Solutions for interoperability have been proposed, most notably within the SMPTE DC28 Digital Cinema Content Security Working Group. Among the solutions offered is the introduction of a Security Manager device within the theatre environment. In one concept, the Security Manager employs a proprietary means unique to the security vendor for receiving and handling keys, while using a link-encryption method for transmitting keys to the decryption device. Other concepts are also being considered.

Both content owners and exhibitors have business requirements to impose on security systems. Content owners want to know that only authorized devices have successfully retrieved keys, and thus have a need to track key usage. Exhibitors, in turn, require the ability to freely move equipment around per maintenance and business requirements. They do not want the movement of a decryption device to prevent the playing of a movie, and likewise, they do not want the movement of the movie to a different screen within their complex to prevent the playing of the movie. Ultimately, if the movie doesn't play, neither studio nor exhibitor makes money. Thus, flexibility in the management of the security system is important to both studio and exhibitor.

The challenge that lies ahead is to allow the desired flexibility while maintaining the desired level of security. Ultimately, this is both a technology issue and a business issue, for which a satisfactory solution has yet to be agreed upon.


Theatre operations in the film world are fairly straight-forward. A show is made up by joining policy trailers, ads, movie trailers, and the feature movie together on a single platter. This operation is called "make-up". The platter, in turn, feeds the 35mm projector with a contiguous show. Automation cues, such as those needed to control house lights, move curtains and/or screen masking are physically tagged to the print and read by the automation system. Thus, once a show is "made-up", its platter can be physically moved to any projector in the house for presentation to an audience.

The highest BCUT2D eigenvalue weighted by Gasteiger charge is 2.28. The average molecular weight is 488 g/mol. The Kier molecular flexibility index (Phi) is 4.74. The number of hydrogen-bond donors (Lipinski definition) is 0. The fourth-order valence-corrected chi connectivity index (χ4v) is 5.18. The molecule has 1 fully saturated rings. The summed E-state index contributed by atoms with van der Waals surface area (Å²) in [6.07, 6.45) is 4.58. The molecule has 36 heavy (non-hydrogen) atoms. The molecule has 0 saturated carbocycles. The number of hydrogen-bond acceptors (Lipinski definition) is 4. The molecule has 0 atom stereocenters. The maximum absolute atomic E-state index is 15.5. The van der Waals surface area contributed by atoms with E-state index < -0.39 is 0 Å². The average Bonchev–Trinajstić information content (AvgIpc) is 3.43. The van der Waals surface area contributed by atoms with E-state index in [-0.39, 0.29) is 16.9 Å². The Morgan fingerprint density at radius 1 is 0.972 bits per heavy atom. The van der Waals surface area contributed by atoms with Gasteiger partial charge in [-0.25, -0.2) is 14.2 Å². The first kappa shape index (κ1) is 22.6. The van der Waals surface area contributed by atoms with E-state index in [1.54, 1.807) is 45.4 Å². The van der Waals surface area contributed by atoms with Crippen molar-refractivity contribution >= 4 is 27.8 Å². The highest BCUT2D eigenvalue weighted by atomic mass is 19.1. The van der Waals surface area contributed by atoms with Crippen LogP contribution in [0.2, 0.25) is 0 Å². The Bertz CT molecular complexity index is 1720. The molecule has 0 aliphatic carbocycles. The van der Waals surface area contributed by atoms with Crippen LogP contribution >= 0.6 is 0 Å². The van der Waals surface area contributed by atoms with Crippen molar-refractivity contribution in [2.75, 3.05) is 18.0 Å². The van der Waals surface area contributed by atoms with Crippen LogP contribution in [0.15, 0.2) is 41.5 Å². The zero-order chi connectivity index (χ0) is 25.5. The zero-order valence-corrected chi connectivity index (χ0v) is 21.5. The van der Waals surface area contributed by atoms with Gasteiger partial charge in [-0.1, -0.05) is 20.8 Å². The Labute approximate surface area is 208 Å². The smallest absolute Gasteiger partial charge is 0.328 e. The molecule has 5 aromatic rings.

In the digital world, it is necessary to maintain the same level of functionality as provided by modern-day film systems. Other features are also possible, however, which should not be overlooked. These features can affect how the theatre of the future is operated, right down to the systems used for booking content. Exhibitors have asked for basic features of their digital theatre operations systems:
¢ Show Scheduling
¢ Show "Make-Up"
¢ Asset (Content) Management
¢ Show Logs
¢ Equipment Monitoring

Software is already being discussed by at least one vendor that will combine the booking of ads, trailers, and movies with the ability to create system play lists at the time the content is booked. In this way, the creation of play lists becomes centralized, and can be downloaded by the exhibitor to the theatre for operational use. Likewise, system management software can log the play of the content, so that the exhibitor's central office can efficiently oversee operations. This capability is compelling, and it is not available today. It demonstrates the importance of defining interfaces for theatre operations that empower the use of new business tools.

The ability to monitor the health of equipment, particularly from remote locations, is an important tool for maintenance crews. While remote monitoring is not uncommon in the IT world, there is nothing like it today in the cinema. Like the IT world, SNMP has become the most widely discussed protocol for use in system monitoring.


Distribution packaging is the means for enabling a common interchange format for content. While this can be thought of as the "DVD" of the cinema world, it is far more complex in nature. The basic requirements of a packaging method are:
¢ Allow any make of system to read the packaged content,
¢ Allow defective files to be replaced by segment, without replacing the entire movie,
¢ Provide a flexible means for including additional language sound tracks, subtitles, etc.,
¢ Provide a means to communicate the synchronization of files.

Through work in the SMPTE DC28 Packaging ad hoc group, the schematic of a packaging scheme has been outlined and circulated among industry participants, In early 2003, it was the recommendation of the DC28 ad hoc group that MXF (Material Exchange Format) be employed as the packaging technology for digital cinema. MXF is a technology originally proposed by the Pro-MPEG group, and currently in process for standardization within the SMPTE W25 Technology Committee for broadcast applications. A digital cinema "operational pattern" has yet to be proposed for standardization at the time of this writing.


If you've gotten this far, you're either employed in the industry or you're a very interested person. Just to show in terms of a block diagram how a real system might look, the block diagram is given below.